Finding the spirit of L-World

Brian Goetz brian.goetz at
Thu Feb 28 21:04:27 UTC 2019

> One way to fix that and other reflective artifacts, is to piggy-back
> on specialized generics and their refined type system.  In the spirit
> of brainstorming, let's pull on that string a bit.
> We could declare that `RefObject` is a *species* of `Object`, not
> a subclass.  Then, `Object` is revealed to be a template with just
> two species.

As I was writing, I knew that this was where you were going to go.

What that means is that we layer another requirement onto species; that 
they be denotable with simple names.  I am not sure we want to go there, 
just for the sake of this one example?

> (The species parameter of `Object<hasIdentity>` could be `<true>`
> for `RefObject`, etc.  …Shots fired!  Look out, he's got a non-type in
> his parameter list!  Or the species parameter could be a placeholder
> type of some sort.)

This is a sensible possible place to get to, but it means we give up the 
pedagogical benefit of RefObject/ValObject being "just" Java classes.  
If we can't write these in Java, that's a big loss; having to have 
generics with non-type parameters on Day 1 does a lot of damage to the 
delivery plan.

> Since templates aren't ready yet, this can't be a fully-baked proposal,
> but it could work in the long term.  Maybe that suggests a short term
> approximation?  Should we be talking about `Object<Ref>` and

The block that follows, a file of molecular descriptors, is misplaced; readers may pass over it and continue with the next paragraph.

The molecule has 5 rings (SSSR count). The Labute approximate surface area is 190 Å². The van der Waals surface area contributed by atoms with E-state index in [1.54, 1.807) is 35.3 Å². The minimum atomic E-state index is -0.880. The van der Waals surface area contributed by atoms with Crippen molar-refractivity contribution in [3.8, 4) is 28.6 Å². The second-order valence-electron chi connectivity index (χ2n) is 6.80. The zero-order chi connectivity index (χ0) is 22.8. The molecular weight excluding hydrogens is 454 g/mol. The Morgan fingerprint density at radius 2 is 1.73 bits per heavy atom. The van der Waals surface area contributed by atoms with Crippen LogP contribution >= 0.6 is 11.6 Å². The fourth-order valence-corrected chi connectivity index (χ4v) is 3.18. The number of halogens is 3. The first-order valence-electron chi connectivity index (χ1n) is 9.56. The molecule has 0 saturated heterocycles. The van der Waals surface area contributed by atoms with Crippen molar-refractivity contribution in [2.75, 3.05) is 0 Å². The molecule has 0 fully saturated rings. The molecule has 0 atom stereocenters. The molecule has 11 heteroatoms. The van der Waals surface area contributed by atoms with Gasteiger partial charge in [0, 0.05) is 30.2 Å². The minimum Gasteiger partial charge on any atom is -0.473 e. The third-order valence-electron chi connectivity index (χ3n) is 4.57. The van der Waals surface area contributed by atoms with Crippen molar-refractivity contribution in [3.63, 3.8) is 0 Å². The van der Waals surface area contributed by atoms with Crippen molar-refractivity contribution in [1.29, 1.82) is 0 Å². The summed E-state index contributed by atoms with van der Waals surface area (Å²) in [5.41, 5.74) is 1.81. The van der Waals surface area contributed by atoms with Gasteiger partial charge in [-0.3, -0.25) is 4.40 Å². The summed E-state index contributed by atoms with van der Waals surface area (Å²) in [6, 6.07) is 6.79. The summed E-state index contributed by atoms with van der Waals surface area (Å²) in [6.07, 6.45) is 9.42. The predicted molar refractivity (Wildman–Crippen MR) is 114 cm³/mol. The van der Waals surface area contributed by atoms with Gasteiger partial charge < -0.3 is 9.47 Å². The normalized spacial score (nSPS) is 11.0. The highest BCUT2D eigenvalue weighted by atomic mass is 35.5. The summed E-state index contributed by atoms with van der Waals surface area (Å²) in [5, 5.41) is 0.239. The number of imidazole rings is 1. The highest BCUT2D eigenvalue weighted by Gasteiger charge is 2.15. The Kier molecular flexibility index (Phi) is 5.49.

> `Object<Val>` as injected species, rather than `RefObject` and
> `ValObject`?  They would have conditional members, whatever that
> means.  That also feels like an unnecessary complexity now, but
> it might be more appropriate in a world with templates.

Yeah, also, think about the first day of class.   Everything is an 
Object, they say.  OK, fine, whatever an Object is.  Now, some objects 
are Object<Ref>, and some are Object<Val>, which are sub-species .... 
WTF?  This is putting a grad-school concept on the 3rd grade curriculum.

An alternate approach (which in general I don't love, but could be made 
to work) is to make {Ref,Val}Object interfaces.  I think its a weaker 
semantic story, but maybe its viable.  In that case, we could have a 
(private) sub-species of Object that implements RefObject, and that's 
what you'd get when you say "new Object()".  Then .getClass() is 
stable.  But to do it for this reason seems like 

The hybrid approach, which happens to work in this case, is have 
RefObject be an interface and ValObject be a class.  Again, I don't like 
it as much as subclasses, but it's not outright unacceptable. It's a 
little better on the implementation-perturbations and a bit worse on the 
providing-a-sensible-user-model side.

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